What water-related decisions did your initiative influence or improve?

In our experience, especially in our deployment in the Western Ghats, we determined through both historical data and our own observations, that rainfall induced landslides are usually an ‘upstream’ event for floods. Slides of landmass, especially in the hilly regions end up blocking the path followed by a natural flood flow, resulting in further build up of water and causing gigantic floods subsequently. This was clearly seen during the Kerala floods in 2018 and 2019. Hence our Landslide early warning system feeds into flood monitoring and warning systems already existent. We are also fine tuning our models to reflect this effect.

What were some of the challenges faced and how were they overcome?

One of the key aspects of this initiative was that it was thoroughly an interdisciplinary project involving multiple domains such as geology, geotechnology, meteorology, hydrology, sensor system, signal processing system, power system, communication & networking system, software development, etc. Hence, it was a challenging task to bring together these different components to build an integrated system, capable of achieving the end result of delivering timely, reliable and accurate warnings. Another challenge faced was the variability in the terrain and environment between the multiple deployment sites. Hence, the system design has to be enhanced accordingly to cater to the new requirements and challenges set forth by each study area. Ours being a community participatory system, meant there were further challenges in getting buy in from the local community and create a sense of ownership for them. This was a huge practical challenge.

In your view: Will the change that was created by your initiative continue?

The changes achieved by this initiative will definitely endure as we had brought in a sustainable solution to the problem that we addressed. The flexibility and ubiquitous nature of the system that was achieved through the adoption of IoT system is capable of supporting real world multiple monitoring applications for multiple sites using multi-communication networks. Thus, this system can even be extended to monitor multiple applications such as flood monitoring, drought monitoring, water quality monitoring etc. One of the major risk that we can foresee is the impact to the deployment when an actual landslide occurs in the specific locations where the devices are deployed.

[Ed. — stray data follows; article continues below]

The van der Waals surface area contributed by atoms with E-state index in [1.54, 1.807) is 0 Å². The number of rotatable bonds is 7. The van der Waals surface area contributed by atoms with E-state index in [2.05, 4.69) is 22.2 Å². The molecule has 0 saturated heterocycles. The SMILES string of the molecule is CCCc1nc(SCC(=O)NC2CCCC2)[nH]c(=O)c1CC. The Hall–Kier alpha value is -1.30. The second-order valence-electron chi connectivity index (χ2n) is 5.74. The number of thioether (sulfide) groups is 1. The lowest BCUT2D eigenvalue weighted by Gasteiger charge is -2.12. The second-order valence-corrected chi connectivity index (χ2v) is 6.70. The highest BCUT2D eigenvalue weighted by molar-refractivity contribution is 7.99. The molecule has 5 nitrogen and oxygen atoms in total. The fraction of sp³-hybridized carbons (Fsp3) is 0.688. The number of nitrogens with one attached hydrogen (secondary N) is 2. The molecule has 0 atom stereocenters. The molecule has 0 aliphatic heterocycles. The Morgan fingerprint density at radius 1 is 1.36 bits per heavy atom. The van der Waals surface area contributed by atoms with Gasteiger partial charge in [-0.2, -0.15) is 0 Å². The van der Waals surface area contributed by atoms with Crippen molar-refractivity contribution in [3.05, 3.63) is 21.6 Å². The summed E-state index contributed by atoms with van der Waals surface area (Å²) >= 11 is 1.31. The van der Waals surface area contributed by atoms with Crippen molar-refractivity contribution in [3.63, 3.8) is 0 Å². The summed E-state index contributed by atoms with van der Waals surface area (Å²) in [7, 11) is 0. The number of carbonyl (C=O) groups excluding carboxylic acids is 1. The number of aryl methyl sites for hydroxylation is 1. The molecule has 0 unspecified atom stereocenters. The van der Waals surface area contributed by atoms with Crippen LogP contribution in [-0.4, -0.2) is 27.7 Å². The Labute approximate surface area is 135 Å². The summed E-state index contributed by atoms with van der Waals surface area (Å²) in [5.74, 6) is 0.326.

What did you learn during the initiative or after? And is it possible that others could learn from you?

Several key learnings were achieved through the implementation of this project, from understanding the complex phenomena behind landslide triggering to how an effective warning system can be devised through the interlinking of science, technology, policies, and community. More than a decade long of IoT sensor big data such rain gauge data, moisture data, pore-pressure data, etc. was obtained from our real-time, real-world deployment, which was processed and analyzed in a spatio-temporal manner using techniques like Machine Learning & Artificial Intelligence, for comprehending the intricate process behind how rainfall is leading to landslides. At the decision-making level, we were able to learn how administrators & policy makers need to be engaged and empowered for dynamic change management, and how communities need to be trained in understanding different levels of risk communication. It was a combination of our experiences and knowledge acquired from research, publications, etc. which made it possible to bring such a change.